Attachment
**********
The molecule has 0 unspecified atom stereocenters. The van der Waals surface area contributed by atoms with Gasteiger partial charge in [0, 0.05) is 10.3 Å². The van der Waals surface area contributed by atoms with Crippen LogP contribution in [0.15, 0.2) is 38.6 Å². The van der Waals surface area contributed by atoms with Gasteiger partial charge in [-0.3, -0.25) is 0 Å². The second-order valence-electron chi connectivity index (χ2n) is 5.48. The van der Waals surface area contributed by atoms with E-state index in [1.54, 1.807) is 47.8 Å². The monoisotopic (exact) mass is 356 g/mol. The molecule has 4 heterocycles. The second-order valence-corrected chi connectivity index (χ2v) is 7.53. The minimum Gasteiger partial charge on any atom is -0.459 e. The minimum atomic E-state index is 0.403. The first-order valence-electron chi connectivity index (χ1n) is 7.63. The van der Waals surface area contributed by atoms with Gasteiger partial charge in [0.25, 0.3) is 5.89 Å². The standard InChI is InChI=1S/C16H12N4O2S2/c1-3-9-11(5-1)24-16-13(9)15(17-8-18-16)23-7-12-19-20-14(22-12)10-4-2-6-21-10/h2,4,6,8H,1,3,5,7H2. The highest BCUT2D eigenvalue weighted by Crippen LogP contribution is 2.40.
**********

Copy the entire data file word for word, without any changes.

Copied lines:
The molecule has 0 unspecified atom stereocenters. The van der Waals surface area contributed by atoms with Gasteiger partial charge in [0, 0.05) is 10.3 Å². The van der Waals surface area contributed by atoms with Crippen LogP contribution in [0.15, 0.2) is 38.6 Å². The van der Waals surface area contributed by atoms with Gasteiger partial charge in [-0.3, -0.25) is 0 Å². The second-order valence-electron chi connectivity index (χ2n) is 5.48. The van der Waals surface area contributed by atoms with E-state index in [1.54, 1.807) is 47.8 Å². The monoisotopic (exact) mass is 356 g/mol. The molecule has 4 heterocycles. The second-order valence-corrected chi connectivity index (χ2v) is 7.53. The minimum Gasteiger partial charge on any atom is -0.459 e. The minimum atomic E-state index is 0.403. The first-order valence-electron chi connectivity index (χ1n) is 7.63. The van der Waals surface area contributed by atoms with Gasteiger partial charge in [0.25, 0.3) is 5.89 Å². The standard InChI is InChI=1S/C16H12N4O2S2/c1-3-9-11(5-1)24-16-13(9)15(17-8-18-16)23-7-12-19-20-14(22-12)10-4-2-6-21-10/h2,4,6,8H,1,3,5,7H2. The highest BCUT2D eigenvalue weighted by Crippen LogP contribution is 2.40.